I don't think it'll be worse than ARM and it's decidedly better than x86.

There are SEVEN major revisions of ARMv8. Then there's v8-R, v8-M, and additional 32-bit variants of each instruction set in addition to both ARMv7 and ARMv6 which also still ship billions of chips per year. Oh, and under pressure from companies, ARM also allows custom instructions now. Those aren't just theoretical either -- Apple at least added a ton of custom matrix instructions to the M1.

For x86, supporting only semi-recent processors (2006 Core or greater) leaves you still checking for support for: SSE3, SSE4, SSE4.1, SSE4a, SSE4.2, SSE5, AVX, AVX2, AVX512, XOP, AES, SHA, TBM, ABM, BMI1, BMI2, F16C, ADX, CLMUL, FMA3, FMA4, LWP, SMX, TSX, RdRand, MPX, SGX, SME, and TME. That's 29 instruction sets and not all of them have use on both Intel and AMD chips.

RISC-V seems at least that cohesive. If you're shipping a general purpose CPU, you'll always have mul/div, compression, fusion (not actually instructions), privilege, single precision, double precision, bit manipulation, and probably a few others.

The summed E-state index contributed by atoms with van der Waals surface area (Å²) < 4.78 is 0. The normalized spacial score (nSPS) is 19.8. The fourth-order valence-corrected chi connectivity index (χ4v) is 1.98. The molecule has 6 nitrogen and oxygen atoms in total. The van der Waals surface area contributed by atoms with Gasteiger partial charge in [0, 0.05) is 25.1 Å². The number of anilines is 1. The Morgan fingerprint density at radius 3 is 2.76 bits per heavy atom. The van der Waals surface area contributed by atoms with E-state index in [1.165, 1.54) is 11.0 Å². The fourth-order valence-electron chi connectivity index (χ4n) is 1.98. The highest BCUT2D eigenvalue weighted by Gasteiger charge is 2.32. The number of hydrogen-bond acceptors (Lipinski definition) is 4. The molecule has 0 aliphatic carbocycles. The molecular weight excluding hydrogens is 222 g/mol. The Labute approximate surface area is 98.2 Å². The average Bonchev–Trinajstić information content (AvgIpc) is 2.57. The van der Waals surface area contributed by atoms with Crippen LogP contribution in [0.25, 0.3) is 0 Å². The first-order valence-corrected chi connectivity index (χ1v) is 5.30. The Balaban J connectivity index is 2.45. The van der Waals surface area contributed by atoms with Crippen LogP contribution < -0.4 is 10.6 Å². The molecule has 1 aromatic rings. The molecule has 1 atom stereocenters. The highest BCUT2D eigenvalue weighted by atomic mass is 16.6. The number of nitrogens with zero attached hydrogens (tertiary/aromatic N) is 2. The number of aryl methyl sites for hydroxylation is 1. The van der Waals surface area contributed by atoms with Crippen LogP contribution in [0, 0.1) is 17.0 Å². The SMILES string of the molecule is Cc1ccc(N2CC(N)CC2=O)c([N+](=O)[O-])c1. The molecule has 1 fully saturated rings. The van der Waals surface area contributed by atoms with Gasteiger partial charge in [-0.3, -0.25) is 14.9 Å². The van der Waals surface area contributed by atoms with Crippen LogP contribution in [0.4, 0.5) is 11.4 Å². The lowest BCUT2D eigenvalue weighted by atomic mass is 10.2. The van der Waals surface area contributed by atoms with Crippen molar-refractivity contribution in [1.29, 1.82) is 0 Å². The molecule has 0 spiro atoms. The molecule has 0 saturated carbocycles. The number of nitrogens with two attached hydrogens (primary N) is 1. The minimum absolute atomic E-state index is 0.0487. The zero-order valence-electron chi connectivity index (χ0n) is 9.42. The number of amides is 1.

Where you'll run into mul/div missing or no floats are microcontrollers or "Larabee" style GPU cores. In all of those cases, you'll be coding to a very specific core, so that won't really matter.

Thankfully, we've had ways to specify and/or check these kinds of things for decades.


> leaves you still checking for support for: SSE3, SSE4...

Find me a processor that supports SSE4 but not SSE3. That's the problem. With x86 you pretty much can say "we're targeting processors made after 2010" or whatever and that's that. You make one binary and it works.

RISC-V allows a combinatorial explosion of possible CPUs. You can have a CPU that supports extension X and not Y, but another one that supports Y and not X.


If you're in an embedded situation where you're building all the software yourself then that's fine.

If you're on a general purpose PC/smartphone with packaged software then the OS vendor specifies a base set of extensions that everything must implement -- for Linux at the moment that is RV64IMAFDC aka RV64GC.

All of those extensions (except maybe A) are very generally useful and pervasive in code.